Global21 is Key to Moving W.Va. Schools Forward in the 21st Century
Posted: July 14, 2009
Dr. Steven L. Paine
West Virginia Superintendent of Schools
As students across West Virginia enjoy their summer breaks, they will return to class this fall to a different school environment. If you are a parent, grandparent or around other school-age children, you no doubt have heard rumblings about how school is getting harder. School is changing, and it’s changing for all the right reasons. We want to make sure all West Virginia children are prepared for the world that awaits them.
The U.S. Department of Labor estimates that today's students will have 10 to 14 jobs by the age of 38. Thirty or 40 years ago, we knew the kinds of jobs our students would have. Now, 80 percent of the jobs today’s students will have don’t even exist yet. That’s why it’s important to learn the same skills that children across the world are learning.
Employers, like Verizon, Intel and Cisco, tell me and others in education that they want workers who are able to think strategically, use technology wisely, work collaboratively and communicate effectively. Employees are expected to have these skills their first day on the job. In today's weak economy, the resumes of those who don't speak the language of the 21st century are quickly passed over.
At the West Virginia Department of Education, we have spent the last few years working to improve our education system in West Virginia with a focus on mastering content. To do so, the West Virginia State Board of Education added world-class rigor to core subjects and aligned state standards with national standards in the National Assessment for Education Progress (NAEP), ACT, and SAT, as well as with international standards in the Program for International Student Assessment (PISA) and the Trends in International Math and Science Study (TIMSS).
We call 21st century teaching and learning -- Global21: Students deserve it. The world demands it.
President Barack Obama has challenged schools across the country to adopt plans such as West Virginia’s Global21 that shifts away from traditional teacher-centered lessons and emphasizes student-centered learning integrated with real world issues.
“I am calling on states that are setting their standards far below where they ought to be to stop low-balling expectations for our kids. The solution to low test scores is not lower standards – it’s tougher, clearer standards,” Obama said recently in describing his education plan. “And I am calling on our nation’s governors and state education chiefs to develop standards and assessments that don’t simply measure whether students can fill in a bubble on a test, but whether they possess 21st century skills like problem solving and critical thinking, entrepreneurship and creativity.”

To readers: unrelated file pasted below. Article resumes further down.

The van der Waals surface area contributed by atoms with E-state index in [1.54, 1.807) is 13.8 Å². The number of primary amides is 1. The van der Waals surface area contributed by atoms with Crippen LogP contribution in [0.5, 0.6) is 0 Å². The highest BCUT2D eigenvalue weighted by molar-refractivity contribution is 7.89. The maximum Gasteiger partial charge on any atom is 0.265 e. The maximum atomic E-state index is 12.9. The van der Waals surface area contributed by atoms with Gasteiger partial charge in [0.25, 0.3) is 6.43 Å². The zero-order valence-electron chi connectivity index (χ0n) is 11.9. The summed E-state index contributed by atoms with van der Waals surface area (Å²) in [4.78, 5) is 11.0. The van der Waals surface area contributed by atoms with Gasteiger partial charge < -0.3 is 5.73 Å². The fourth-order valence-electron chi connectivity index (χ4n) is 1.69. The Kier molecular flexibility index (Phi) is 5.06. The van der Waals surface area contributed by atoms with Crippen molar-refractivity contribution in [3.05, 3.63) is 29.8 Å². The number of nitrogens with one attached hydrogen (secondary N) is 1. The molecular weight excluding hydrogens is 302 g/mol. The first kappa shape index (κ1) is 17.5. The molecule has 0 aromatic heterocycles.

While Global21 emphasizes core subject knowledge, including math, science, social studies, English and foreign languages, it is no longer enough. Today’s employers, such as Cisco, Intel and Verizon, tell us they value people who have both knowledge and skills. They want employees who are smart and who know how to communicate, collaborate, analyze and solve problems their first day on the job. In today's weak economy, the resumes of those who don't speak the language of the 21st century are quickly passed over.
In addition to strengthening core subjects and incorporating 21st century skills into the curriculum, Global21 includes a new and more challenging state assessment in WESTEST 2, which was administered in schools in May. Results will be available later this summer. Students likely will take a couple of years to adjust to the more rigorous, complex updates to WESTEST 2.
The improvements to West Virginia’s system were voluntary and made in the best interest of children. We could have continued the status quo and our students would have done fine on the WESTEST. But that would not have been fair to students, who are now learning what students worldwide are learning.
Parents, grandparents, community leaders, business and industry, as well as principals, teachers and other educators will all be an important part as we explore new ways to challenge children's thinking in the 21st century. Global 21 is our tool to help children develop valuable skills needed to succeed today.
By working together to implement these progressive changes in our school system, we are putting West Virginia at the forefront of 21st century education. West Virginia is a pioneer in this arena. Join me and others as we work together to lead an educational revolution that will benefit our most precious resource – our children.